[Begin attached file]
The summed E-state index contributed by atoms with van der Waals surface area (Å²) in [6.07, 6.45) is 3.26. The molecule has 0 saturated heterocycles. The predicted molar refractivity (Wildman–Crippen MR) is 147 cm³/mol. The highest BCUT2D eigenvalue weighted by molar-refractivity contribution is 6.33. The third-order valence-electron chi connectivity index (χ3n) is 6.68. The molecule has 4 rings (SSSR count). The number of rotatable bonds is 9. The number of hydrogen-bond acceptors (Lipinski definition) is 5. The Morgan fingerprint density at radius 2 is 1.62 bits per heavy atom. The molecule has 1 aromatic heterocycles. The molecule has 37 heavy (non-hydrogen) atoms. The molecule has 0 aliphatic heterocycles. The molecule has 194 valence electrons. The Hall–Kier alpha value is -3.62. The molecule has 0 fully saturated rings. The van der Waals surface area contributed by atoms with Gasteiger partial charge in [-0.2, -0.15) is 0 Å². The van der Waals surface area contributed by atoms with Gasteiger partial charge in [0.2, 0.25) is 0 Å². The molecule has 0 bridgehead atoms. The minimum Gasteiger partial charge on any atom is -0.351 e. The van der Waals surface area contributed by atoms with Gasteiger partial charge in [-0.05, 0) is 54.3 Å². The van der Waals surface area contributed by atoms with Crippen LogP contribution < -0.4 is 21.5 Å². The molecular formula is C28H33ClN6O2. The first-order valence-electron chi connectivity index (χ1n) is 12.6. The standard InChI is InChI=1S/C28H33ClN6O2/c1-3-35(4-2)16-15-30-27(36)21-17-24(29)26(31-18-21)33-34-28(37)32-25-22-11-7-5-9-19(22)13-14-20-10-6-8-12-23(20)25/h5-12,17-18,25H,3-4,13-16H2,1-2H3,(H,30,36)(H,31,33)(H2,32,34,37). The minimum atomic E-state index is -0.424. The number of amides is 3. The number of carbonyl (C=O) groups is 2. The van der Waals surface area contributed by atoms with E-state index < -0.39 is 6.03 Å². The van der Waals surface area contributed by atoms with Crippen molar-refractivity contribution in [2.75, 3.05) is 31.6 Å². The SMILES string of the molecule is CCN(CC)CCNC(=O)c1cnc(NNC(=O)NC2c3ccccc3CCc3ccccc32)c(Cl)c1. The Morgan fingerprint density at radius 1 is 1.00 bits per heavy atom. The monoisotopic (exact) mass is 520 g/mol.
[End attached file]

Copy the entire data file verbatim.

The summed E-state index contributed by atoms with van der Waals surface area (Å²) in [6.07, 6.45) is 3.26. The molecule has 0 saturated heterocycles. The predicted molar refractivity (Wildman–Crippen MR) is 147 cm³/mol. The highest BCUT2D eigenvalue weighted by molar-refractivity contribution is 6.33. The third-order valence-electron chi connectivity index (χ3n) is 6.68. The molecule has 4 rings (SSSR count). The number of rotatable bonds is 9. The number of hydrogen-bond acceptors (Lipinski definition) is 5. The Morgan fingerprint density at radius 2 is 1.62 bits per heavy atom. The molecule has 1 aromatic heterocycles. The molecule has 37 heavy (non-hydrogen) atoms. The molecule has 0 aliphatic heterocycles. The molecule has 194 valence electrons. The Hall–Kier alpha value is -3.62. The molecule has 0 fully saturated rings. The van der Waals surface area contributed by atoms with Gasteiger partial charge in [-0.2, -0.15) is 0 Å². The van der Waals surface area contributed by atoms with Gasteiger partial charge in [0.2, 0.25) is 0 Å². The molecule has 0 bridgehead atoms. The minimum Gasteiger partial charge on any atom is -0.351 e. The van der Waals surface area contributed by atoms with Gasteiger partial charge in [-0.05, 0) is 54.3 Å². The van der Waals surface area contributed by atoms with Crippen LogP contribution < -0.4 is 21.5 Å². The molecular formula is C28H33ClN6O2. The first-order valence-electron chi connectivity index (χ1n) is 12.6. The standard InChI is InChI=1S/C28H33ClN6O2/c1-3-35(4-2)16-15-30-27(36)21-17-24(29)26(31-18-21)33-34-28(37)32-25-22-11-7-5-9-19(22)13-14-20-10-6-8-12-23(20)25/h5-12,17-18,25H,3-4,13-16H2,1-2H3,(H,30,36)(H,31,33)(H2,32,34,37). The minimum atomic E-state index is -0.424. The number of amides is 3. The number of carbonyl (C=O) groups is 2. The van der Waals surface area contributed by atoms with E-state index < -0.39 is 6.03 Å². The van der Waals surface area contributed by atoms with Crippen molar-refractivity contribution in [2.75, 3.05) is 31.6 Å². The SMILES string of the molecule is CCN(CC)CCNC(=O)c1cnc(NNC(=O)NC2c3ccccc3CCc3ccccc32)c(Cl)c1. The Morgan fingerprint density at radius 1 is 1.00 bits per heavy atom. The monoisotopic (exact) mass is 520 g/mol.